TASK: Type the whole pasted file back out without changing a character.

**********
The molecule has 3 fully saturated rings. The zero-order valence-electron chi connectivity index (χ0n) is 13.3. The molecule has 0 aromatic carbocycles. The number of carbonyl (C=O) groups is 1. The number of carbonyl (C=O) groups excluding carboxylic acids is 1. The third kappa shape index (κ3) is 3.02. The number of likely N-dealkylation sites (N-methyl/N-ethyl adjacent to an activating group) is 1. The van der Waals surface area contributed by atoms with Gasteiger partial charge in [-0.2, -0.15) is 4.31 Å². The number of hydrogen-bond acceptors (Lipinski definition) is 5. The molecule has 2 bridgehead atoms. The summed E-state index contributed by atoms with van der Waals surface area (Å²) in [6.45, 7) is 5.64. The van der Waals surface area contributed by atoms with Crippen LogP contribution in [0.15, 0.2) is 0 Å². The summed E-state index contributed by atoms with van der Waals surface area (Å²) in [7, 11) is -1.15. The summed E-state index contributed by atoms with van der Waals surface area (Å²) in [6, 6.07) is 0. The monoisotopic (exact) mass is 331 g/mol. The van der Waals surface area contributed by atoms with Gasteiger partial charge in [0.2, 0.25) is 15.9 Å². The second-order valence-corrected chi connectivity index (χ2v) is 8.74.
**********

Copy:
The molecule has 3 fully saturated rings. The zero-order valence-electron chi connectivity index (χ0n) is 13.3. The molecule has 0 aromatic carbocycles. The number of carbonyl (C=O) groups is 1. The number of carbonyl (C=O) groups excluding carboxylic acids is 1. The third kappa shape index (κ3) is 3.02. The number of likely N-dealkylation sites (N-methyl/N-ethyl adjacent to an activating group) is 1. The van der Waals surface area contributed by atoms with Gasteiger partial charge in [-0.2, -0.15) is 4.31 Å². The number of hydrogen-bond acceptors (Lipinski definition) is 5. The molecule has 2 bridgehead atoms. The summed E-state index contributed by atoms with van der Waals surface area (Å²) in [6.45, 7) is 5.64. The van der Waals surface area contributed by atoms with Crippen LogP contribution in [0.15, 0.2) is 0 Å². The summed E-state index contributed by atoms with van der Waals surface area (Å²) in [7, 11) is -1.15. The summed E-state index contributed by atoms with van der Waals surface area (Å²) in [6, 6.07) is 0. The monoisotopic (exact) mass is 331 g/mol. The van der Waals surface area contributed by atoms with Gasteiger partial charge in [0.2, 0.25) is 15.9 Å². The second-order valence-corrected chi connectivity index (χ2v) is 8.74.